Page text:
Defendants claim that they are entitled to a judgment n.o.v. or a new trial because they complied with all the terms of the contracts. The disputed contractual terms involved in this case relate to the defendants' method for the allocation of vehicles. Plaintiff contended that defendants breached either or both of the following sections of the contracts. If there was no shortage of vehicles, then the following 1980 contract language applied:

"Dealer shall submit orders for TOYOTA products to DISTRIBUTOR upon order forms supplied by DISTRIBUTOR. DISTRIBUTOR may accept such orders in whole or in part by notice in writing to DEALER or by actual delivery to DEALER.

DISTRIBUTOR agrees to provide TOYOTA products to DEALER in such quantities and types as are ordered by DEALER, subject to available supply from IMPORTER and subject to change or discontinuance at any time with respect to any TOYOTA product."

The 1986-1988 dealer agreements contain different language for the nonshortage situation:

"DISTRIBUTOR agrees to use its best efforts to provide Toyota Products to DEALER in such quantities and types as may be required by DEALER to fulfill its obligations with respect to the sale and serving of Toyota Products under this Agreement, subject to available supply from IMPORTER, DISTRIBUTORS, marketing requirements, and any change or discontinuance with respect to any Toyota Product."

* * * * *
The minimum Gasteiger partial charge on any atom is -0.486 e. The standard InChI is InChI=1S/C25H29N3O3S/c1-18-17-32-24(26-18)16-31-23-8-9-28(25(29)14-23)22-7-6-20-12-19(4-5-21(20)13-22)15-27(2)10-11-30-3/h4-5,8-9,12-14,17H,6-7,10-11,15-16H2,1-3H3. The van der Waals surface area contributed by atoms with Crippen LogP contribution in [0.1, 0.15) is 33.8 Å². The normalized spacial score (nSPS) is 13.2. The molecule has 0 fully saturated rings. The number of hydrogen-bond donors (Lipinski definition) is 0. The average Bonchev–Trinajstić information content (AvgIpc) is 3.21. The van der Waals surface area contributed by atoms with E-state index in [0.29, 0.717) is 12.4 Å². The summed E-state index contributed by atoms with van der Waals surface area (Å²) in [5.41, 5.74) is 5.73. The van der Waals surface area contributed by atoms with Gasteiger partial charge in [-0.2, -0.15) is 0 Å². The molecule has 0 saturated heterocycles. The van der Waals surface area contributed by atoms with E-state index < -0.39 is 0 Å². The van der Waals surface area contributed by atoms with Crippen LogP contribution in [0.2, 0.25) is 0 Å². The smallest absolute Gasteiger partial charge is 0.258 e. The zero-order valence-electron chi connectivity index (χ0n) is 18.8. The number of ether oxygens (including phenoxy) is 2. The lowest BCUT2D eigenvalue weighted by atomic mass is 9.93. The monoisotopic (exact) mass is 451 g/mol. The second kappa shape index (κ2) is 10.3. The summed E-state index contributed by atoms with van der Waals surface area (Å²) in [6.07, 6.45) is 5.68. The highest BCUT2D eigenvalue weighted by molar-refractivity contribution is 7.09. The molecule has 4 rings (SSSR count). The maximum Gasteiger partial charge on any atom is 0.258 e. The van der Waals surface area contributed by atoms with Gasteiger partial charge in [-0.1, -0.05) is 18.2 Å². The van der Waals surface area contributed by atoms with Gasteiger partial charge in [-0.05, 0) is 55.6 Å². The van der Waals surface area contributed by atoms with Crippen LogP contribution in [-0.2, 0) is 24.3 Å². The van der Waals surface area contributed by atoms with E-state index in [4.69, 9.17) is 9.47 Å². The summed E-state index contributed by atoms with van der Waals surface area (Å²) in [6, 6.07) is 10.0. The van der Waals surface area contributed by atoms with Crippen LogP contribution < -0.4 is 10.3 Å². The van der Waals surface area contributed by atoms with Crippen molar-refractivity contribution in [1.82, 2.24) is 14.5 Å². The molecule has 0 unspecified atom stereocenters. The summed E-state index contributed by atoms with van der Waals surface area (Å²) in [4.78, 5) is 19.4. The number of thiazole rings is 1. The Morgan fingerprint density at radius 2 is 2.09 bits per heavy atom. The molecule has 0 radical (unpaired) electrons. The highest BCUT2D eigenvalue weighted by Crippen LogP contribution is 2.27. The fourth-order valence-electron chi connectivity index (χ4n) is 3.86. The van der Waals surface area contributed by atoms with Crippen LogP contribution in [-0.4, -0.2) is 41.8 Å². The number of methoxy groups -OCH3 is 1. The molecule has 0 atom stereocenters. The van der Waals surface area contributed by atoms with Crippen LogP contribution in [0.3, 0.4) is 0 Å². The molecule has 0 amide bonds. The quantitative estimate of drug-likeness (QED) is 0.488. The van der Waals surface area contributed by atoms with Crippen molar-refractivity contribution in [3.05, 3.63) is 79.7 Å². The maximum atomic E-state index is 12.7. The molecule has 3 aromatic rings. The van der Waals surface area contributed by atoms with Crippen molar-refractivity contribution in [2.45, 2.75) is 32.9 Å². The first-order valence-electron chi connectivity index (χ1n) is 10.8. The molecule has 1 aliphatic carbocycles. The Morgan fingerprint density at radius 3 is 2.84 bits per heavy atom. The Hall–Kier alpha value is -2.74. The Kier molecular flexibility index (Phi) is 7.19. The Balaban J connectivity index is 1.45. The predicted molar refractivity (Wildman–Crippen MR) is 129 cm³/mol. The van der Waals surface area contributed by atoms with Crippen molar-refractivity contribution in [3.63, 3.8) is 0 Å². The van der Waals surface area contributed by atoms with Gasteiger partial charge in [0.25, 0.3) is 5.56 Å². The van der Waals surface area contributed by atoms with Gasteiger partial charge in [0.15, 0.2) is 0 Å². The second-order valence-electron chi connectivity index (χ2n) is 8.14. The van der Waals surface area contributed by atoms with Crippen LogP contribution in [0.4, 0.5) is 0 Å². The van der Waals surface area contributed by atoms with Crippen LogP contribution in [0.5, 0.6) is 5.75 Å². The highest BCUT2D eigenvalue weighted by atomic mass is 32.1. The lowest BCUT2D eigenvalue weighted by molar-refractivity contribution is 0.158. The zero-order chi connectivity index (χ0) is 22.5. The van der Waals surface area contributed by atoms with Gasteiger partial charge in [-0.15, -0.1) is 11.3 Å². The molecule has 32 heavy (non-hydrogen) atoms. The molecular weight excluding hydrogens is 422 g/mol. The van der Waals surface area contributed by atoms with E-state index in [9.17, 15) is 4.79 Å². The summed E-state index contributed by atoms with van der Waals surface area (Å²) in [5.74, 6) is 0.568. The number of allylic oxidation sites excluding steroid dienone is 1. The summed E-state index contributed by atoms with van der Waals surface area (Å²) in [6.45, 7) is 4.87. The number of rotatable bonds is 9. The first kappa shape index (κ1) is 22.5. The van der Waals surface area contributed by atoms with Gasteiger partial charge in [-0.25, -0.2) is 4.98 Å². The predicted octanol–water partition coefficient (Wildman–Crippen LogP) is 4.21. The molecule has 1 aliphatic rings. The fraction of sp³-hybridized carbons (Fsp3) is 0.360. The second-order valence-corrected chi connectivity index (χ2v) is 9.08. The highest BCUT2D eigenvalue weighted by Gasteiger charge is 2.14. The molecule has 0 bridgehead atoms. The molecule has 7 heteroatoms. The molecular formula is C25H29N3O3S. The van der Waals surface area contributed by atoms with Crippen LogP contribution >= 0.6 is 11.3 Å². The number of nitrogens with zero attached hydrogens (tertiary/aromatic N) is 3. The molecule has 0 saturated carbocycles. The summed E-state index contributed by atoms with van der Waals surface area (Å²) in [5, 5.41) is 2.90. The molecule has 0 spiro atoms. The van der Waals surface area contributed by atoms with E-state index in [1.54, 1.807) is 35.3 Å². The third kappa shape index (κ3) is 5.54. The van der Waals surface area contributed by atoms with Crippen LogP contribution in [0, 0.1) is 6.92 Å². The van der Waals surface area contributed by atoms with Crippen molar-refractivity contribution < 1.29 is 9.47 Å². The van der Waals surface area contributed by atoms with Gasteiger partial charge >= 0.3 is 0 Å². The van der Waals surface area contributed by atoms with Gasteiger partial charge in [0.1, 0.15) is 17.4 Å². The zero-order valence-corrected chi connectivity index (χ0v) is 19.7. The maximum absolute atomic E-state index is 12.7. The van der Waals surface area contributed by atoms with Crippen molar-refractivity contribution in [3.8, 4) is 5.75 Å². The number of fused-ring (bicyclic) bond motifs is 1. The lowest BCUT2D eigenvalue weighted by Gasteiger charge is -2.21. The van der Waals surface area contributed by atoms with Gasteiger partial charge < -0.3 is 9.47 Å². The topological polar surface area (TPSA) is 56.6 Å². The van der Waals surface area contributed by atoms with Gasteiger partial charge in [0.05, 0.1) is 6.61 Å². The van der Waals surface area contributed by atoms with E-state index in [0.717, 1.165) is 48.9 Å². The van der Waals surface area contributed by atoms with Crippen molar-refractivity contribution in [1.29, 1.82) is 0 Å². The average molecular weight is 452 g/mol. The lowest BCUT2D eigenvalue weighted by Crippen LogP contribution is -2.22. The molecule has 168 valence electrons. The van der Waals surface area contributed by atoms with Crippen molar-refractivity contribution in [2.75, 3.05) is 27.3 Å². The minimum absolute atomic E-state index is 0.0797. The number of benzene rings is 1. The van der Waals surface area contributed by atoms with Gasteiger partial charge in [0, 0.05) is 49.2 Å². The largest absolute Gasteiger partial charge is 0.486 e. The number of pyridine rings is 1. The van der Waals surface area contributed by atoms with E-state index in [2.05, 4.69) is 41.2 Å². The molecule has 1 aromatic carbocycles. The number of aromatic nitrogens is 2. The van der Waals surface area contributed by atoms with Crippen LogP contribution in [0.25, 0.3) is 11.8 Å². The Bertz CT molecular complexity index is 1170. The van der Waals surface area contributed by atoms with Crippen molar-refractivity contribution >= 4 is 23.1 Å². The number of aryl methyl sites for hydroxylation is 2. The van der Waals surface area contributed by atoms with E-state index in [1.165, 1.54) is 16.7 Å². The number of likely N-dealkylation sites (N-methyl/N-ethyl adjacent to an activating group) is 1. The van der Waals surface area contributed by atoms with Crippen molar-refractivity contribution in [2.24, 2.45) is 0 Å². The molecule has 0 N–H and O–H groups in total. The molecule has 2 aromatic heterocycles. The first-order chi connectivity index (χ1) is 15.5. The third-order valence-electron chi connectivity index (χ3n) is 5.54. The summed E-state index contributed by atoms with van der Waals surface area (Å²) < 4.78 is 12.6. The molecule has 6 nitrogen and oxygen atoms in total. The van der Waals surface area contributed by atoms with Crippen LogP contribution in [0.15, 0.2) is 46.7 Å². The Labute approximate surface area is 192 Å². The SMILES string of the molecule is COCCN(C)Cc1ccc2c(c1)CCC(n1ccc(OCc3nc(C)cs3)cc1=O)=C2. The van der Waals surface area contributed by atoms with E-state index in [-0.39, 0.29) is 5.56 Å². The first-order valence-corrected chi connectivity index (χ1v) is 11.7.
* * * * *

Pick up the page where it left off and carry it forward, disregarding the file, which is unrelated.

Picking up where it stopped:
Plaintiff contends that the above provisions required defendants to furnish all the cars that plaintiff ordered. Defendants adamantly argue that no such duty can be gleaned from the language of any of the agreements, especially from the language of the 1986-1988 agreements. Although we might agree with defendants' interpretation of the agreements on this point, we do not need to rule on this issue in view of our resolution of the contractual requirements for times in which there was a shortage of available vehicles.

Plaintiff certainly does not concede that defendants' position is correct on the order provision, but it does contend on appeal, as it did at the trial, that the main thrust of its action is that there was a shortage of vehicles during the period involved and that defendants did not allocate vehicles as they were supposed to during this period of shortage. The contractual provisions that governed vehicle allocation during times of shortage are as follows:

"1980 Dealer Agreement-DISTRIBUTOR and DEALER recognize that TOYOTA motor vehicles may not be available in sufficient supply from time to time because of production limitations or other factors. Where such shortage is expected to exist for a significant period, it is understood and agreed that such vehicles will be allocated by DISTRIBUTOR to DEALER principally on the basis of sales performance during the most recent representative period of adequate supply ***."